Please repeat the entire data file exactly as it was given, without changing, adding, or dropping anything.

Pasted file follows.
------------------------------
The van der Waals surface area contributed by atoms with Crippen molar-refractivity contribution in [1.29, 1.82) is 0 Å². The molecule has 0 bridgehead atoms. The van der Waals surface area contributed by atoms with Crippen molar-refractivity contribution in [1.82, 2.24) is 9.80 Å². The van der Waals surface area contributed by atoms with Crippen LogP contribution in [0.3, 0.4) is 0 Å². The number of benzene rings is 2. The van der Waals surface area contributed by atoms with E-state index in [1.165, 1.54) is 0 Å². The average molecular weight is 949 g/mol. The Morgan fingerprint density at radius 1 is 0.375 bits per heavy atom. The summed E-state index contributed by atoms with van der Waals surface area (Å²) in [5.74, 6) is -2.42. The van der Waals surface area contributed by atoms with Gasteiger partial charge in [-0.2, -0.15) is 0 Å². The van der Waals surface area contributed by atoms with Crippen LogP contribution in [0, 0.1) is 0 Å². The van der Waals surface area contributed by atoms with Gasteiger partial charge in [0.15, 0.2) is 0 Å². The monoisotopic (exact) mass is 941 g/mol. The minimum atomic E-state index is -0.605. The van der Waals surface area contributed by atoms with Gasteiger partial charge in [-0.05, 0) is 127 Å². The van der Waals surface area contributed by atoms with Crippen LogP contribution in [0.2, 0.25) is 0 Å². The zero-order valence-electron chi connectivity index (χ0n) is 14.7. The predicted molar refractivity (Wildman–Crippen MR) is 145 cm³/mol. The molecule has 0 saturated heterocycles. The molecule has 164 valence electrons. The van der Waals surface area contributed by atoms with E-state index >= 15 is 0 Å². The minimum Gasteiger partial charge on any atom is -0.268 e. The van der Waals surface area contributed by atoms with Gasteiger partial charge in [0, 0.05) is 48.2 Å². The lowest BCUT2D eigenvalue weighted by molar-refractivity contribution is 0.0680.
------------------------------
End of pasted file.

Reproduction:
The van der Waals surface area contributed by atoms with Crippen molar-refractivity contribution in [1.29, 1.82) is 0 Å². The molecule has 0 bridgehead atoms. The van der Waals surface area contributed by atoms with Crippen molar-refractivity contribution in [1.82, 2.24) is 9.80 Å². The van der Waals surface area contributed by atoms with Crippen LogP contribution in [0.3, 0.4) is 0 Å². The number of benzene rings is 2. The van der Waals surface area contributed by atoms with E-state index in [1.165, 1.54) is 0 Å². The average molecular weight is 949 g/mol. The Morgan fingerprint density at radius 1 is 0.375 bits per heavy atom. The summed E-state index contributed by atoms with van der Waals surface area (Å²) in [5.74, 6) is -2.42. The van der Waals surface area contributed by atoms with Gasteiger partial charge in [-0.2, -0.15) is 0 Å². The van der Waals surface area contributed by atoms with Crippen LogP contribution in [0, 0.1) is 0 Å². The van der Waals surface area contributed by atoms with Gasteiger partial charge in [0.15, 0.2) is 0 Å². The monoisotopic (exact) mass is 941 g/mol. The minimum atomic E-state index is -0.605. The van der Waals surface area contributed by atoms with Gasteiger partial charge in [-0.05, 0) is 127 Å². The van der Waals surface area contributed by atoms with Crippen LogP contribution in [0.2, 0.25) is 0 Å². The zero-order valence-electron chi connectivity index (χ0n) is 14.7. The predicted molar refractivity (Wildman–Crippen MR) is 145 cm³/mol. The molecule has 0 saturated heterocycles. The molecule has 164 valence electrons. The van der Waals surface area contributed by atoms with E-state index >= 15 is 0 Å². The minimum Gasteiger partial charge on any atom is -0.268 e. The van der Waals surface area contributed by atoms with Gasteiger partial charge in [0, 0.05) is 48.2 Å². The lowest BCUT2D eigenvalue weighted by molar-refractivity contribution is 0.0680.